Despite its humble Louisiana origins, some famous Cajun dishes show up frequently in restaurants all over the country and appeal to even the most northern taste buds. Cajun cuisine offers a great deal of variety, but two basic terms every Cajun cook knows are roux (flour cooked in lard, oil or butter) and the 'holy Cajun trinity' (onions, bell peppers and celery).
Crawfish, or crayfish, are known as mud bugs to the locals and resemble lobsters. Etouffee means 'to smother' in French, as in stewing seafood or meat. An etouffee is usually prepared with roux and onions, bell peppers and celery.
Served over rice, traditional crawfish etouffee is prepared with light brown roux, achieved by browning flour in vegetable oil rather than butter. While recipes vary slightly, the basic steps necessary to prepare this Cajun dish are: sauteeing the vegetables; adding the roux, stock, tomatoes and crawfish; and simmering the entire dish slowly on low to medium heat for about half an hour.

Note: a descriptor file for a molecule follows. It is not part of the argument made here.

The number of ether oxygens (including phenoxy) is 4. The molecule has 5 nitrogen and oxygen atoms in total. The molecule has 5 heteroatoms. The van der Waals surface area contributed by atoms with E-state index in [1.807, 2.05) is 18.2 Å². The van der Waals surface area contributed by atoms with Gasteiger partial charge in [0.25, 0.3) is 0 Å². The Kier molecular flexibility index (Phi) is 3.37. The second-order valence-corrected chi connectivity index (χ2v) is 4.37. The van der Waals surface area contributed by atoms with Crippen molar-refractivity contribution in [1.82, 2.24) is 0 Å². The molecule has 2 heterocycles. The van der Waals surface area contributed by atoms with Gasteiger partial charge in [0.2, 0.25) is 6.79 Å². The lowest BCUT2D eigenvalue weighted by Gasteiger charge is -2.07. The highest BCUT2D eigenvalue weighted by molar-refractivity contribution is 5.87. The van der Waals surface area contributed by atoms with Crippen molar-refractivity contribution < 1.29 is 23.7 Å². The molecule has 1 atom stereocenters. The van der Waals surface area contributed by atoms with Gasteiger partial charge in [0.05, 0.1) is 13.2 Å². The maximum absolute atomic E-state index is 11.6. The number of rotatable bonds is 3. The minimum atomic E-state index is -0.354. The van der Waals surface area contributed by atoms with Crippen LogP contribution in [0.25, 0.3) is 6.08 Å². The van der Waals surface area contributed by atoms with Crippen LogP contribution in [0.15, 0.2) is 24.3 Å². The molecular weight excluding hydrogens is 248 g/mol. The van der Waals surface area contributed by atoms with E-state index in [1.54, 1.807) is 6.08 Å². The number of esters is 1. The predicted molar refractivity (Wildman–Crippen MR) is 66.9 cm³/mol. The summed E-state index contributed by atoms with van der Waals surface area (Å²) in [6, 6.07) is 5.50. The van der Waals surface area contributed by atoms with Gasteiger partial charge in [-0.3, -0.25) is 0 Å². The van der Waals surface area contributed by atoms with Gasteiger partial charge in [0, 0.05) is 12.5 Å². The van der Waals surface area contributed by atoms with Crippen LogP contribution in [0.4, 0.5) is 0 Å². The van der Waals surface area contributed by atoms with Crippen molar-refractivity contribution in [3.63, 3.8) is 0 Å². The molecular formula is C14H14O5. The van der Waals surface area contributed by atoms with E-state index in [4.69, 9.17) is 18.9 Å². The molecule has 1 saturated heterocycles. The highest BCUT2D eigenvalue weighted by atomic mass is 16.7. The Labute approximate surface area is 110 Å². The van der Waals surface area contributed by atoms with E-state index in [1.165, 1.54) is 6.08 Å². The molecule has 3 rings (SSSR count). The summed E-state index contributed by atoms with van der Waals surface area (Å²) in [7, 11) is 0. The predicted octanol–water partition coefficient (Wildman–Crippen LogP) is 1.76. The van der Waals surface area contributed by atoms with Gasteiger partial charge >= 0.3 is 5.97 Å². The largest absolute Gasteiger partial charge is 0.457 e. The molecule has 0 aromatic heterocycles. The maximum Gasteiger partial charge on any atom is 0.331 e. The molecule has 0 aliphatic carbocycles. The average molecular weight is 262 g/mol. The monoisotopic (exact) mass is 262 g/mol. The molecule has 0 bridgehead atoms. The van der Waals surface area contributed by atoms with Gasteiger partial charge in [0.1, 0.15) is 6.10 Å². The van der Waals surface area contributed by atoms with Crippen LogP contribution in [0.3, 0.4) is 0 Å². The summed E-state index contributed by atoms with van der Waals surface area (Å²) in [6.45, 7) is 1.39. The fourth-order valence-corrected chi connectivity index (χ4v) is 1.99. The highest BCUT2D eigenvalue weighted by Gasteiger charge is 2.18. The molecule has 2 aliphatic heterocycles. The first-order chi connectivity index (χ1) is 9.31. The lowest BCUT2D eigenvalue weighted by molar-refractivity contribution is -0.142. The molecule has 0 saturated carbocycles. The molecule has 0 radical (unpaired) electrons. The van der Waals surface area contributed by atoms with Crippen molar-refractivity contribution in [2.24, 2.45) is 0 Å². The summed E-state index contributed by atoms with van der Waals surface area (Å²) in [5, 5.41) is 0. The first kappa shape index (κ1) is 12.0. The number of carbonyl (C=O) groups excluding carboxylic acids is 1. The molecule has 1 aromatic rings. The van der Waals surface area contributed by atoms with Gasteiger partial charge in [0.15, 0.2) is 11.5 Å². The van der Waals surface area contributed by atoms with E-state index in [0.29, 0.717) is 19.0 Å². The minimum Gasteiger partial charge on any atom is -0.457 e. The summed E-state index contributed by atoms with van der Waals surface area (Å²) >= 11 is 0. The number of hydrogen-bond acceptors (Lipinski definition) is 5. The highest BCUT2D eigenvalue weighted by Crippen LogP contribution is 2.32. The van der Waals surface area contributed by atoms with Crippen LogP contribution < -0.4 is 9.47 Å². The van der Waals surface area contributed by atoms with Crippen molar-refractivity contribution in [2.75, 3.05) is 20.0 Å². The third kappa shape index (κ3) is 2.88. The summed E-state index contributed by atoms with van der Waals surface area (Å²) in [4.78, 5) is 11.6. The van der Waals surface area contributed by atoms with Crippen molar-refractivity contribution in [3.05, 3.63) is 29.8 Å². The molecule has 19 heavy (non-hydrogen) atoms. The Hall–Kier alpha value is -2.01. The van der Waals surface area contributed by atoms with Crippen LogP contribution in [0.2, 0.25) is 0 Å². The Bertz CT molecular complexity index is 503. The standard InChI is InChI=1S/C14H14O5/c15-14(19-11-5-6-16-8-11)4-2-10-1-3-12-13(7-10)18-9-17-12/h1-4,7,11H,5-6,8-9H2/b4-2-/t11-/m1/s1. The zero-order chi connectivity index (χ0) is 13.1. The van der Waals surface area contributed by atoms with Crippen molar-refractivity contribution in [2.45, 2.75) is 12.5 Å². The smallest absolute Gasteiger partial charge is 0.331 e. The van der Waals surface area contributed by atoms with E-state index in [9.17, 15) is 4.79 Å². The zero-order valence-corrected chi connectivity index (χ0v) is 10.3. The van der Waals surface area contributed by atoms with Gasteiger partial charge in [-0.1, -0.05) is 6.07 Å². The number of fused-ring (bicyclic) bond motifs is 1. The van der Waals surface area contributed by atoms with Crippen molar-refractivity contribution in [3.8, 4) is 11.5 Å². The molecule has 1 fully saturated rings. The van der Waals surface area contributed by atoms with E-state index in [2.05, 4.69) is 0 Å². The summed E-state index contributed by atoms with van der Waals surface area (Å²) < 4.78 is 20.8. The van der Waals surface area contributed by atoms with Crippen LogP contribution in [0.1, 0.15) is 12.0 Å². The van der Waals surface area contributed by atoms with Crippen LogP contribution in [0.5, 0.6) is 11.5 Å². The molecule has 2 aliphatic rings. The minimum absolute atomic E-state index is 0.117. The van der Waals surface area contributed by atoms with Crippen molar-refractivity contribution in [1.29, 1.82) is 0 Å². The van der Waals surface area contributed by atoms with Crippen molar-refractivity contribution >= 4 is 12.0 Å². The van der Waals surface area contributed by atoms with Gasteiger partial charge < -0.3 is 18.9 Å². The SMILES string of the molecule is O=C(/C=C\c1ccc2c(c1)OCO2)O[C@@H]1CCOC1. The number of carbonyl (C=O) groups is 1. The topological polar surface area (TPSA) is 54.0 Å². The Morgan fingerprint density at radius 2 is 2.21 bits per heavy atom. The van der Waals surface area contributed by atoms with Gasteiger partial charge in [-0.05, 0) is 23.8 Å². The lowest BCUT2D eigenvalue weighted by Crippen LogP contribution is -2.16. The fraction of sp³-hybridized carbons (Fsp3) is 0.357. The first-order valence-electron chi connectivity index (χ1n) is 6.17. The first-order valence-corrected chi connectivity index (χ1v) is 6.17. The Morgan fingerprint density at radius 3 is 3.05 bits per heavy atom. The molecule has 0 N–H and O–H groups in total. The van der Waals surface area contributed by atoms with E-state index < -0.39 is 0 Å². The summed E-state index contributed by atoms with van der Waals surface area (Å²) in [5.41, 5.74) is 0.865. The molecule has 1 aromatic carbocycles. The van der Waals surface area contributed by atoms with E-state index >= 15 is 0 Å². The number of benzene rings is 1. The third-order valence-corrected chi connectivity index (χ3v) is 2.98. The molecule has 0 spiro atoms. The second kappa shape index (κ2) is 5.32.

Gumbo is a brown stew or soup that combines Spanish, Indian, African and French influences. It contains some combination of seafood, duck, sausage, pork, chicken or even blackbirds and is thickened with okra. While no two people seem to make gumbo the same way, this Cajun favorite always starts with a roux prepared with flour cooked in lard, bacon drippings, butter, oil or shortening. Cajun cooks often season gumbo in the Native American style, with file powder, which is made from sassafras leaves.
Popular in rural Cajun areas, jambalaya is similar to gumbo but is cooked with rice. It contains various combinations of poultry, beef, ham, pork, seafood or smoked sausages. Start with sauteed seasoned vegetables, then add the liquid and rice. Once the water is mostly absorbed, add the meat and seafood. The most important rule when making jambalaya: Never stir the rice-turn it with a spatula to keep the grains together.
Dirty rice, also known as Cajun rice, is made with fried white rice and achieves its brown, 'dirty' appearance by mixing it with meat. Traditional recipes use boiled chicken livers, gizzards, wings and necks. Saute rice with seasonings and the obligatory peppers, celery and green onions in butter before adding the chicken parts and liquid.